(Photo by Flickr user Scott Sherrill-Mix, used under a Creative Commons license)
Though it’s been around at the University of Delaware for a decade, GoBabyGo! completed its first workshop in Delaware just last December.
The program involves volunteers retooling toy cars — the kind you get from Toys “R” Us and Walmart — to provide mobility for small children with disabilities.
“Everyone’s been calling us to this zip code and that zip code, and we all forgot about where we came from,” said John Koshy, a program organizer. He noted the program has expanded across the country and as far as places like New Zealand and Israel.
But that’s all starting to change: The Fun Dept., based out of 1313 Innovation, is adding GoBabyGo! workshops to its menu of selections for corporate team-building exercises, and Koshy is in talks with FIRST Robotics folks in Delaware about getting kids involved in making the cars.
“We said rather than constantly making the goal from 10 feet to 20 feet (in a robotics competition), why don’t we do a real-life problem and make robots for kids and try something new?” Koshy said, noting that the demand for these cars is high and constant.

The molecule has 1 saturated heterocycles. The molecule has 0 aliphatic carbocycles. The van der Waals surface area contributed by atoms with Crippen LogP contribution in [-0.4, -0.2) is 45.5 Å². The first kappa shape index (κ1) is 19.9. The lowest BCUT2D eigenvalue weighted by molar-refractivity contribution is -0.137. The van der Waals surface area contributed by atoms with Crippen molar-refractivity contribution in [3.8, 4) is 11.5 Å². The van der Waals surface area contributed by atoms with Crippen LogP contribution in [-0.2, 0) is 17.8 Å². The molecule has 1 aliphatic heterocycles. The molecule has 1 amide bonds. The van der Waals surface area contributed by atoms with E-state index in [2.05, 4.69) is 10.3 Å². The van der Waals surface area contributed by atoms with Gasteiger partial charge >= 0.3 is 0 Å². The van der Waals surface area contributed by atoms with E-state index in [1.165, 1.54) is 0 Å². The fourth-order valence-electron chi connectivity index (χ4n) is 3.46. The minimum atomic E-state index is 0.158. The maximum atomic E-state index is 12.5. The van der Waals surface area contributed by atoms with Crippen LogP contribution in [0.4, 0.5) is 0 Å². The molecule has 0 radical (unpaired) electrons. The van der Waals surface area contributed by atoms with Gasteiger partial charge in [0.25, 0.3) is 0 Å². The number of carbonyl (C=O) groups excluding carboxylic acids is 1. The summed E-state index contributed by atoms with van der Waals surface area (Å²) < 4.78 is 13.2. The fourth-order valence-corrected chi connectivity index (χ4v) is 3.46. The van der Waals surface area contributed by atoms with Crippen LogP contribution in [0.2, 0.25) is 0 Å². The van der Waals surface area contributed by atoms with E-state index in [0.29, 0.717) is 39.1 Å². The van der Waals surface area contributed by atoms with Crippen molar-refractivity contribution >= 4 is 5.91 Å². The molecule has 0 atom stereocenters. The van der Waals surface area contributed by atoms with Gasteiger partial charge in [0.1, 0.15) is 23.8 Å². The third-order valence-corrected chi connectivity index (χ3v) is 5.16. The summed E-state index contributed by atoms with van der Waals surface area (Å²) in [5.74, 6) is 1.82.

Jess Ruggieri from The Fun Dept. said the company is excited to get involved, and that there’s a hope to devote a staff member to focus solely on building cars at corporate events.
She and others at 1313 did a test-run of putting together two cars last week, and she said it went well.
“We got a driver profile of the kid and created specific seating, and the car actually rehabs the child,” she said.
GoBabyGo! has formatted its instructions for remodeling the cars are in iBook form on iPads.
The ease of the instructions, Koshy said, has been middle-school student approved.
“We use a lot of pictures, a lot of colors, minimal words,” he said. “Our goal is to make the manuals available worldwide so everyone can access them and use them.”
GoBabyGo! is in beta testing, he said, for participants to upload their own modifications and share tips. “Our goal is to … roll out a large-scale platform where everyone can upload, collaborate and talk to each other, and we’re excited to see what the world can come up with,” Koshy said.
Ruggieri said she was initially nervous about doing things like stripping wires and tinkering with electronics, but said ultimately, the worry was unnecessary. This week, the company will do its first GoBabyGo! corporate workshop and build 10 cars.
“It’s such a great partnership because now we’ll be able to help them field those inquiries,” she said. “We just feel partnering with them is a way to give back.”-30-
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